There are plenty of problems these days for cryptocurrency company Coinbase Global (COIN 1.45%). Top cryptocurrencies, including Bitcoin, have dropped substantially from highs, investors are trading less, and rival platforms have gone bankrupt. Coinbase’s own operations are challenged right now as well, as evidenced by recent layoffs and the company’s decision to shut operations in Japan.
You’ve likely already heard about Coinbase’s challenges. But if you’re wondering if there’s anything promising happening at Coinbase, I’m here to say that there is. And the good news right now relates to stablecoin USD Coin (USDC -0.01%).
How USD Coin works
Coinbase co-created USD Coin with Circle, a crypto and fintech company. Those who open an account with Circle can deposit funds in U.S. dollars. Those dollars are then held in reserve and new USD Coins are minted at a 1-to-1 ratio. When you withdraw dollars from your account, the same amount of USD Coin is burned, or taken out of circulation.
In other words, as a stablecoin, the value of each USD Coin is always pegged at $1. But the market capitalization of USD Coin — the total circulating value — can go up and down depending on how many dollars are held in reserve.
Fortunately for Circle and Coinbase, those dollars held in reserve are generating more interest income than ever thanks to interest rate increases during 2022. And there will likely be further rate hikes in 2023, based on what the Federal Reserve has said.
For perspective, Coinbase generated $101.8 million in interest income in the third quarter of 2022 alone. That was a big jump from the $8.4 million in interest income it had during the same quarter of 2021. Part of its interest income comes from the $5 billion it has in cash and cash equivalents on its balance sheet as of Q3. But a substantial portion comes from USD Coin interest.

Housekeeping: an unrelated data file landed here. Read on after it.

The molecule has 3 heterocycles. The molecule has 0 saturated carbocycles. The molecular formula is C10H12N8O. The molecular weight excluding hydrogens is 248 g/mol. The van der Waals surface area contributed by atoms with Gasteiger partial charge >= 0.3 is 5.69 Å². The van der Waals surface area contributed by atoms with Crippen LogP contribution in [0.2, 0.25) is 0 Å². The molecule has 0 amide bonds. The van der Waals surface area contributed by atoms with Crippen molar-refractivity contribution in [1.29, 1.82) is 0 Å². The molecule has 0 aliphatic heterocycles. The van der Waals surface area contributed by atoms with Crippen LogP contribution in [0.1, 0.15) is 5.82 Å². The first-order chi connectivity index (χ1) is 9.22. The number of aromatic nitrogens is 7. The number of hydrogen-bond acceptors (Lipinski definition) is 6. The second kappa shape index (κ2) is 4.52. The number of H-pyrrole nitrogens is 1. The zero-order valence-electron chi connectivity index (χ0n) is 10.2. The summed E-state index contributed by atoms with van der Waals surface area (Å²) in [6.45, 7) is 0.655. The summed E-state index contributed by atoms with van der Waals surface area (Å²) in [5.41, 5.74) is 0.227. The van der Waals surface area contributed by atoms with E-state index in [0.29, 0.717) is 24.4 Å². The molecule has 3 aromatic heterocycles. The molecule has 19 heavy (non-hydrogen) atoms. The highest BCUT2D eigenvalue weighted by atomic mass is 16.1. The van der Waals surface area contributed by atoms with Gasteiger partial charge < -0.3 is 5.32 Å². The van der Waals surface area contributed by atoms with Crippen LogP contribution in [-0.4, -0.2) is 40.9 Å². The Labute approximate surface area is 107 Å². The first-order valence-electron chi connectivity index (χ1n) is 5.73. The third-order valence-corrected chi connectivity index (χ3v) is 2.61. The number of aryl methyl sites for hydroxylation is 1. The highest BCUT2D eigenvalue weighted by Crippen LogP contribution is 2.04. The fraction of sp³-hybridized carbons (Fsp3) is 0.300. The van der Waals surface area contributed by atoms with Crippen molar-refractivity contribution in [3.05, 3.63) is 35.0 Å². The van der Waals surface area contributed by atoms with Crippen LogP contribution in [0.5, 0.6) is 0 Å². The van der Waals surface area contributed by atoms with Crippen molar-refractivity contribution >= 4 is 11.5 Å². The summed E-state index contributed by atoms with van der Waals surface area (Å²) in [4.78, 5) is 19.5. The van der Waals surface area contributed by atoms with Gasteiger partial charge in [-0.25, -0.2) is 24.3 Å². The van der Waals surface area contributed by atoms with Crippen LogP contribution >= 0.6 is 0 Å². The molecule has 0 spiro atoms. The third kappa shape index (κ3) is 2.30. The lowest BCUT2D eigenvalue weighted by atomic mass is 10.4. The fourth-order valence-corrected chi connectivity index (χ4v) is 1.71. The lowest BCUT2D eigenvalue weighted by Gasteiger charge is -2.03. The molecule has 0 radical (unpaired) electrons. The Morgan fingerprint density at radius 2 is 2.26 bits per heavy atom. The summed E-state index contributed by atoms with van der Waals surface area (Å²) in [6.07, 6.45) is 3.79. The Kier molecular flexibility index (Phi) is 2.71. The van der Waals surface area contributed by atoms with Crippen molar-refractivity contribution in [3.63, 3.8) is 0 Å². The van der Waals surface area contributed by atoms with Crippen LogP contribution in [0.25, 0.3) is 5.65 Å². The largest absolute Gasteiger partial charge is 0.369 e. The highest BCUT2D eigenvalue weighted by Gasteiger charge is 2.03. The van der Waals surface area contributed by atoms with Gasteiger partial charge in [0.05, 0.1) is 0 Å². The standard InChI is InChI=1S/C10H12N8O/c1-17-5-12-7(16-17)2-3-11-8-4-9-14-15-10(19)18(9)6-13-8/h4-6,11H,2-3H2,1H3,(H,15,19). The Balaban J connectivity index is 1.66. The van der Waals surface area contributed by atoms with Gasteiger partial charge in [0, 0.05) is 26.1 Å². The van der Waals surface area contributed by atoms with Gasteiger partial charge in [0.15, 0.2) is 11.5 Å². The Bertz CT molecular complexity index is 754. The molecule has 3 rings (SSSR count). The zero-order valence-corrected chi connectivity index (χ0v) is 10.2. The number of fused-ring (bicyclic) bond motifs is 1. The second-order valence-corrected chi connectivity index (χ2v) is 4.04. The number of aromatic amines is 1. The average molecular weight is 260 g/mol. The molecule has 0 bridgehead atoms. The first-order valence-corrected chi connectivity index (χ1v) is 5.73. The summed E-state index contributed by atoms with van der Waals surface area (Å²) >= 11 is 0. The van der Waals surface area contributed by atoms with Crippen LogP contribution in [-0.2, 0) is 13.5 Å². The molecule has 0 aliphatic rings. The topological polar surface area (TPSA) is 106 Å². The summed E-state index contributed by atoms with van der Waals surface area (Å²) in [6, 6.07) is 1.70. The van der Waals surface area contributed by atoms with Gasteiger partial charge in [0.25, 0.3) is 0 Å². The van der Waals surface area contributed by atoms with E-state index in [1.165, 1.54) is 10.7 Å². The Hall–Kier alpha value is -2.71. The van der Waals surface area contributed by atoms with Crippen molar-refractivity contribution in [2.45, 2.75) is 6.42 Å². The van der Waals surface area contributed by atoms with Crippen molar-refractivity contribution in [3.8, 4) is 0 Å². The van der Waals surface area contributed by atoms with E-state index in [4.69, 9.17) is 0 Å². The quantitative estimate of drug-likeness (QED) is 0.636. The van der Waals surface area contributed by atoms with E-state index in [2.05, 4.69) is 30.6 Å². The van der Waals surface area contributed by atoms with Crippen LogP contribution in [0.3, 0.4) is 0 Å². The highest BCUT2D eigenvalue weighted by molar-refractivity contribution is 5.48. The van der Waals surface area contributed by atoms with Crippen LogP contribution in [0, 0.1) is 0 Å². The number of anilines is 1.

The good news for Coinbase
According to CoinMarketCap, the market cap for USD Coin is about $43 billion, as of this writing. On one hand, that’s down from a peak of about $56 billion back in June. But the market cap of USD Coin has stabilized since October and is little changed during the past year.
Despite everything that’s happened in the crypto industry — from exchange bankruptcies to a decrease in investor activity — users don’t appear to have cashed out their USD Coins for U.S. dollars. That’s very encouraging for Coinbase shareholders.
Moreover, the drop in market cap with USD Coin is easily explained. Cryptocurrency exchange Binance decided to promote its own stablecoin Binance USD over USD Coin. And consequently, billions of dollars of USD Coin were automatically converted to Binance USD for Binance customers, according to Circle filings with the Securities and Exchange Commission (SEC). This is now in the past.
If the market cap for USD Coin can hold steady from here or even go back up, then Coinbase stands to gain a large and steady stream of revenue without having to do anything. USD Coin’s reserves will simply earn interest while sitting there.
There is one caveat that Coinbase shareholders should be aware of. Circle had intended to go public, but withdrew its plans in December. Some have speculated that this might mean Circle is rethinking some aspects of its business and perhaps its relationship with Coinbase when it comes to USD Coin. Unfortunately, investors don’t have much to go on there and will simply have to wait and see.
Coinbase shareholders hope that the cryptocurrency market is cyclical and that today’s valley will eventually give way to tomorrow’s peak. Interest income could play an important role in helping Coinbase endure its present challenges, which is why I suggest shareholders keep a close eye on USD Coin’s market cap in the coming months.